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552050_340069802746868_1757767987_nMy dad was a bricklayer, and during my childhood our family lived in a total of three houses he built at the edge of Boulder. Early on I became aware of how houses were made, how the inner wooden skeleton was covered inside by plaster and the outside with brick, how the plywood floors had surfaces of tongue-in-groove oak or asphalt tile or linoleum. Windows were finished with frames and sills, the doors lintels. Wires and pipes and vents and  switches were set into the spaces left for them. Eventually a brand new structure was the result, and soon the smells of wood and concrete, of paint and newly-laid carpet melded into the scent of home.

Just because I’d seen those corners created didn’t mean I was okay with what I feared might live in them. My acute peripheral vision and sharp hearing had me starting at the least motion and softest noise. And while I knew about the wood and brick and wires, I wasn’t as clear about the sounds those materials made when the lights went out. Boards creaked and windows vibrated.  Even new pipes could whine. The sound of tiny feet clicking across the floor was, I later realized, the ticking of the furnace vents as they heated. But, huddling under my blankets, I imagined small, vicious creatures beneath my bed and knew if I let even a finger extend past the edge of the mattress, they would grab me and haul me far away.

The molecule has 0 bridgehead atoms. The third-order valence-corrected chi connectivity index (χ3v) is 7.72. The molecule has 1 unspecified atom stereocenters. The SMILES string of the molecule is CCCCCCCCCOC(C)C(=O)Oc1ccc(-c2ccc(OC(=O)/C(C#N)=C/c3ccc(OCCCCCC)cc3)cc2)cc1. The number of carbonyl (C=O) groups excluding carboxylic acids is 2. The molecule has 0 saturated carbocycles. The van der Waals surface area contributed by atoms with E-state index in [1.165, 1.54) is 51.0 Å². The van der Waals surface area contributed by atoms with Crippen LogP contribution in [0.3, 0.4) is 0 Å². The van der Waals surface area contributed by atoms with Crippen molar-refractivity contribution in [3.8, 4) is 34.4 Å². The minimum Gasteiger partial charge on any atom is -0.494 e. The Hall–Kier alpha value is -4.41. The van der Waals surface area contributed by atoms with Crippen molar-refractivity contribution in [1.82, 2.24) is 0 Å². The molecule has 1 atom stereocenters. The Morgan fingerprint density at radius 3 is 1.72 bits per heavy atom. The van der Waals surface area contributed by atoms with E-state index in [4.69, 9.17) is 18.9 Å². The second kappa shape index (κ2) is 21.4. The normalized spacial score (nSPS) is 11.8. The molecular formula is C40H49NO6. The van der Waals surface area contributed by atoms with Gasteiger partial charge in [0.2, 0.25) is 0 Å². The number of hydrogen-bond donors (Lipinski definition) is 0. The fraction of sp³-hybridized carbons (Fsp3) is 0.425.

I smile now at some of the kid books I read back then, but a few of them had real power when it was dark and the images they’d evoked in my mind came out to play.  Television became an influence, and some of the fears of childhood were enriched by depictions of the evil people commit against each other, fictional and real.  It didn’t help that my parents let me watch the Alfred Hitchcock Hour. Or that my mom dropped my cousin and me off at the movies when we were twelve.  The feature was Psycho. Yes, I am twisted.

I live in a house built in 1909. It has three stories and plenty of odd corners and strange sounds. Over the years we’ve lived here, I’ve grown accustomed to the nooks and crannies–cleaning once in a while will eventually calm the jitters. When I dream, it is of the house my father built for us the year I turned eleven. A modest brick ranch house on an acre of land beside a stream, it was the place he and my mother loved best. It is where they lived until their end, and if it haunts me it’s more because of their deaths than their lives.  Old age and illness are far more frightening than those little creatures under my bed.

I continue to connect with the frightened child when I see a haunted house movie. (Next time I’ll write about the latest, The Conjuring.) The house, the home, the enclosed spaces where we spend our lives are haunted with our memories, our fears and triumphs, our most primitive beginnings. I’ve never made friends with the shadows, those vital shadows that feed my writing.

(Image from Spooky Places.)